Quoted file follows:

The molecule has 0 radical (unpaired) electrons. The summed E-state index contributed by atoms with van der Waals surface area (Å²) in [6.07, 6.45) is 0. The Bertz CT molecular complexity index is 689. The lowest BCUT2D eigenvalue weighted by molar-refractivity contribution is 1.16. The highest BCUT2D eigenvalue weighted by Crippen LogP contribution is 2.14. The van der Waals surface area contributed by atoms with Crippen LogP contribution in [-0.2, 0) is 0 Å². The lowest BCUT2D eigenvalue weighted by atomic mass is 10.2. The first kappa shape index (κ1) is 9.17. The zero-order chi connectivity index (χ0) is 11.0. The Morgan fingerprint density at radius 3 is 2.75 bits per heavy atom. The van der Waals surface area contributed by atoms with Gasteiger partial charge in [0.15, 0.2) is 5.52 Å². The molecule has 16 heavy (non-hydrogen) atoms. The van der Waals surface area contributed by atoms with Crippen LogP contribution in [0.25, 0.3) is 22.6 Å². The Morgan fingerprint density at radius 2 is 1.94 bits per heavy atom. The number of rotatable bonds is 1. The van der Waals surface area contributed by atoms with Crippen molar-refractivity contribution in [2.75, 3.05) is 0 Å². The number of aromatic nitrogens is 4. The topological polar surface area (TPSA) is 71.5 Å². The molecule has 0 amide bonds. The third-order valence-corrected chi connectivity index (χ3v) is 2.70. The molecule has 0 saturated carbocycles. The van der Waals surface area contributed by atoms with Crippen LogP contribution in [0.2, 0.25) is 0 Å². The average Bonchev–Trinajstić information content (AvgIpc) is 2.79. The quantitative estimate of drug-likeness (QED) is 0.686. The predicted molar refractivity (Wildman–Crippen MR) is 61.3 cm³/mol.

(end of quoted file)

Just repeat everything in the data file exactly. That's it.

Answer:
The molecule has 0 radical (unpaired) electrons. The summed E-state index contributed by atoms with van der Waals surface area (Å²) in [6.07, 6.45) is 0. The Bertz CT molecular complexity index is 689. The lowest BCUT2D eigenvalue weighted by molar-refractivity contribution is 1.16. The highest BCUT2D eigenvalue weighted by Crippen LogP contribution is 2.14. The van der Waals surface area contributed by atoms with Crippen LogP contribution in [-0.2, 0) is 0 Å². The lowest BCUT2D eigenvalue weighted by atomic mass is 10.2. The first kappa shape index (κ1) is 9.17. The zero-order chi connectivity index (χ0) is 11.0. The Morgan fingerprint density at radius 3 is 2.75 bits per heavy atom. The van der Waals surface area contributed by atoms with Gasteiger partial charge in [0.15, 0.2) is 5.52 Å². The molecule has 16 heavy (non-hydrogen) atoms. The van der Waals surface area contributed by atoms with Crippen LogP contribution in [0.25, 0.3) is 22.6 Å². The Morgan fingerprint density at radius 2 is 1.94 bits per heavy atom. The number of rotatable bonds is 1. The van der Waals surface area contributed by atoms with Crippen molar-refractivity contribution in [2.75, 3.05) is 0 Å². The number of aromatic nitrogens is 4. The topological polar surface area (TPSA) is 71.5 Å². The molecule has 0 amide bonds. The third-order valence-corrected chi connectivity index (χ3v) is 2.70. The molecule has 0 saturated carbocycles. The van der Waals surface area contributed by atoms with Crippen LogP contribution in [0.2, 0.25) is 0 Å². The average Bonchev–Trinajstić information content (AvgIpc) is 2.79. The quantitative estimate of drug-likeness (QED) is 0.686. The predicted molar refractivity (Wildman–Crippen MR) is 61.3 cm³/mol.